to maintain reasonable response times?  How many new staff is needed
to run these machines?  Training?  etc, etc.  Replicating software is
cheap (if it's freeware or home-grown, anyway); replicating
hardware/wetware is expensive.

----------

2.	Authorization via Attribute Certificates

While I believe attribute certificates are wonderful and useful, I
believe that protocols to access them should be layered on top of TLS.
By crossing the layer boundary, we only further confound
authentication and authorization with no real gain (in conceptual
clarity, in efficiency, or in any other metric that I can think of).

One thing that we -should- do to make layering easier is to expose
(hem) a mechanism (or suggest/recommend minimal API) whereby upper
layer code can send records, so an upper protocol layer may send a
message to its peer without messing up user data.  Yes, this can be
encapsulated as another record format embedded in the
user-data-stream; it's probably better, however, to use the the
underlying record format to do the encapsulation into
max-size-from-next-lower-layer record, with a thin layer just below
the user which encapsulates the user data into the appropriate record
sizes.  This would be just like how IP header/trailer is handled.

[Aside: this is actually a bug in the current SSLv3 design.  The
assumption is that the compression transform applies to user data
records, and thus there's the extra 1k growth problem since
compression can grow the data in rare cases.  The compression layer
should be the just-below-the-user layer, and it should always get a
data stream as user-side input (output).  Thus, it should be able to
accept exactly enough user-side data to fill up the record (size as
indicated by layer immediately below) and no more, and there is no 1K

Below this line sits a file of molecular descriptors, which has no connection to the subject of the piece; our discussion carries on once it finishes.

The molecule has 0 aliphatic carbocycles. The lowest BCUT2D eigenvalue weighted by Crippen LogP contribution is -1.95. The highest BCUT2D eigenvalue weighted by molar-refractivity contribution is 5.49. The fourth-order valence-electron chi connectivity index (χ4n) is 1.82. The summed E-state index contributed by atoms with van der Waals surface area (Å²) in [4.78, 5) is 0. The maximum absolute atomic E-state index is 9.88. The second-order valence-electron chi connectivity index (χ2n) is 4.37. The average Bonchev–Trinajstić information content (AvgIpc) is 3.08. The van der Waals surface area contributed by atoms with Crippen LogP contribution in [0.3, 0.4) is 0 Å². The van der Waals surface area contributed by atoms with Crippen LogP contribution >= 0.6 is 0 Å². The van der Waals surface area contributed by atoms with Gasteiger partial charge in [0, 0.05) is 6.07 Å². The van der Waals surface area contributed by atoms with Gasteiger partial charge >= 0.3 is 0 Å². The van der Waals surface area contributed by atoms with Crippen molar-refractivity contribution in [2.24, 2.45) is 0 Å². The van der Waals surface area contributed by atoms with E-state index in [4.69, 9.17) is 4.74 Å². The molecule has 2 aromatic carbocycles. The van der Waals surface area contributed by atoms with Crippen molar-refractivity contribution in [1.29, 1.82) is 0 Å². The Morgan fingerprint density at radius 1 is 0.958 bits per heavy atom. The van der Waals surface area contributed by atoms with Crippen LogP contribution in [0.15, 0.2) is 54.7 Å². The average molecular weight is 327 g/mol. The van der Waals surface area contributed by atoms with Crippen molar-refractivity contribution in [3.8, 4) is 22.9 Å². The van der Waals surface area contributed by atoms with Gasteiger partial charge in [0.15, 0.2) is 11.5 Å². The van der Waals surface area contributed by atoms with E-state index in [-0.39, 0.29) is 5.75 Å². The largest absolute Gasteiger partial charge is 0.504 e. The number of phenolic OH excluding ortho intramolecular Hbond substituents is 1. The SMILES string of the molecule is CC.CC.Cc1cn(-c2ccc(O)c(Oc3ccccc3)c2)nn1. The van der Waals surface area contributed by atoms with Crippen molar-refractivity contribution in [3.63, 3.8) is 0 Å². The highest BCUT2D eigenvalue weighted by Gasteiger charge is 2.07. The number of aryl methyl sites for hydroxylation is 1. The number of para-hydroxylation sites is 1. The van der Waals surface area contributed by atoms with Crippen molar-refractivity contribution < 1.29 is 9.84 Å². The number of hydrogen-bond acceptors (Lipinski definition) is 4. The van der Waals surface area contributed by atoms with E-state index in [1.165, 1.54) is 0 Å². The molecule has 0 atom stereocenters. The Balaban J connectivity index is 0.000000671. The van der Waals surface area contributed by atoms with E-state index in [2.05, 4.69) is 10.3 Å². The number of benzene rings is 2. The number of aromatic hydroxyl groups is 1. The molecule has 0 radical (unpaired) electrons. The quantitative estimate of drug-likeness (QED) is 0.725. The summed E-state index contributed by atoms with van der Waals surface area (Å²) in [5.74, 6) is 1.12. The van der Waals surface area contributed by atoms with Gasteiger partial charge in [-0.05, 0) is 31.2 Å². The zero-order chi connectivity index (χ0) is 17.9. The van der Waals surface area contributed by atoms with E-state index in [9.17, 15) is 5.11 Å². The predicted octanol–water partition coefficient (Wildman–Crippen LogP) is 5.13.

compression-expansion problem.  And in the more common case where the
compression is -working-well-, we would not have the current problem
that the compressed record having a smaller-than-necessary size.
(Even if we wanted to provide users with a record abstraction, we
should always pass up maximum record sizes after subtracting the
current layer's overhead.)]

Anyway, from a security viewpoint, authentication and authorization
are very different ideas.  As Phil correctly pointed out, the request
for attribute certificates must be optional, since some services will
want to use local authorization databases (indexed by authenticated
identities) instead of the distributed authorization database that the
attribute certificates comprise.  There is certainly no reason why the
attribute certificate request must occur as part of the initial
handshake: with a ``keepalive'' connection which handles multiple HTTP
requests, different authorizations may be required for the different
HTTP requests, and tying the attribute certificate request/reply to
the initial handshake is wrong.  The proof of -authorization- for the
operations being performed must be requested when it's clear what
those operations are, not before in a willy-nilly fashion.

-bsy

--------
Bennet S. Yee		Phone: +1 619 534 4614	    Email: bsy@cs.ucsd.edu

Web:	http://www-cse.ucsd.edu/users/bsy/
USPS:	Dept of Comp Sci and Eng, 0114, UC San Diego, La Jolla, CA 92093-0114
Received on Thursday, 1 August 1996 00:52:42 EDT